“The vast majority of sufferers know that their fears and worries are irrational, but they don’t need you to tell them this again and again. Instead, just listen to them, and reinforce the fact that you are there to help them,” he says.
What to do
Whether you need to take further action or do anything else following a conversation depends on the state of your friend’s mental health. Perhaps they just needed a one-off vent and feel much better after sharing their anxieties with you. Perhaps they’d feel comforted if you two had a weekly FaceTime. Or perhaps they’re in need of further assistance.
Maybe they’re already in contact with a GP – if so, you can check in every so often to ask how that’s going. Essentially, anything practical you can do to make their life easier is a good place to start: picking up groceries, offering to clean their house (if you live together or if they’re part of your support bubble), or dropping off some food you’ve made for them are all great ways of helping a friend through a difficult time.
Of course, sending along a huge bouquet of flowers or an elaborate present is a surefire way to cheer anyone up, but if you’re dealing with a depressed person, little things will arguably have a bigger impact.
However, if they’re really suffering and have not been in touch with a GP, try and encourage them to do so. Sometimes struggling people may be reluctant to seek help – perhaps they’re in denial about their situation and feel as though they’d be wasting NHS time; perhaps they’re ashamed to reach out – but it’s essential to talk to a professional if poor mental health persists.
Talk to your friend about any anxieties they might have about seeking professional advice and do your best to reassure and support them. If you are able to, it might be worth offering to come with them to their first appointment.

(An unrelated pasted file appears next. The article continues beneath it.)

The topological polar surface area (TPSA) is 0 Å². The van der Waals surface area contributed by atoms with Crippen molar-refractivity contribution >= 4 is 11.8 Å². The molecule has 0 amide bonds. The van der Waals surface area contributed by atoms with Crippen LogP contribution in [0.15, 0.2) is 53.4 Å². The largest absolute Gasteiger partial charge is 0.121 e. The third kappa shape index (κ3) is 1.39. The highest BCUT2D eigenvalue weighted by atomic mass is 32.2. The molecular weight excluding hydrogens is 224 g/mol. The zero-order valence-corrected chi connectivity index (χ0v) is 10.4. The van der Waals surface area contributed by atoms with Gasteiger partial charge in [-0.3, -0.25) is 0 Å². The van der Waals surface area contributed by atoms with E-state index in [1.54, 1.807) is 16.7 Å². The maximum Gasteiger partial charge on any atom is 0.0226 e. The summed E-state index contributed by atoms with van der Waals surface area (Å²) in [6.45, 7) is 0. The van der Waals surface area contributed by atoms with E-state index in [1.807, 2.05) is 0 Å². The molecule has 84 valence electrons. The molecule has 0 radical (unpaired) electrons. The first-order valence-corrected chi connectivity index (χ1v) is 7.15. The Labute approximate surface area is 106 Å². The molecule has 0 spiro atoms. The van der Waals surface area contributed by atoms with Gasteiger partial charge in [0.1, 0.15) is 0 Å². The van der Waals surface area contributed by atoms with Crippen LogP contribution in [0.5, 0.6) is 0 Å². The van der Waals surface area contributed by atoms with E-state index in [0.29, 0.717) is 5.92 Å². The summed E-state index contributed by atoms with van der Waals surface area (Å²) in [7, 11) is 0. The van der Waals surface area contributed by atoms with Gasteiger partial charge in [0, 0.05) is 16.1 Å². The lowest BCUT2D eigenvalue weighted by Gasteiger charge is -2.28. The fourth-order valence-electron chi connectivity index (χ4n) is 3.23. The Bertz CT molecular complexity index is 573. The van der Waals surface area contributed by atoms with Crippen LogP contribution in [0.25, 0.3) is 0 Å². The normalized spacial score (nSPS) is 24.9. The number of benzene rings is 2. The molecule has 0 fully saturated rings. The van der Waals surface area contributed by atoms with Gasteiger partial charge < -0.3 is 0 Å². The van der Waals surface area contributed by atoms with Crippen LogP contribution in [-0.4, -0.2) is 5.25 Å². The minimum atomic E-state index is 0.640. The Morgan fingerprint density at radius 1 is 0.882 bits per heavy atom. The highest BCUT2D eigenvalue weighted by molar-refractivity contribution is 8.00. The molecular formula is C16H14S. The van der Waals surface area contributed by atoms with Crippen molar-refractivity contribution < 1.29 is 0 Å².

It’s important to set boundaries when helping a friend. “You can play a really valuable role in supporting someone you care about through the pandemic, but remember you’re not solely responsible for fixing things or offering advice,” Emma Carrington, advice and information service manager at Rethink Mental Illness, tells HuffPost. “The most important thing you can do is to listen to them, show them that you care and that you’re taking their concerns seriously.”
If you’re beginning to feel like you’re struggling to cope with your friend’s struggles, have a chat with them. Dr. Kalanit Ben-Ari tells Stylist: “have a sincere conversation about the situation and explain that you have reached your limit with everything going on. Speaking openly and honestly will not only make sense to your friend, but in the long run it will bring you closer together.”
Acknowledge you can only do so much
At the end of the day – you’re a friend, not a psychologist. You can’t get to the root of why your friend feels the way they feel. Beyond staying home and taking the necessary precautions, you also don’t have the power to make the pandemic end any faster.
When you care a lot about a person, it can be hard to accept that you can’t ‘save’ or ‘fix’ them. But if you try to take on too much responsibility, it’s likely your own mental health will deteriorate too. In some ways, being a good friend means knowing your limits. Because you can’t be there for them as effectively or robustly if your wellbeing is suffering too.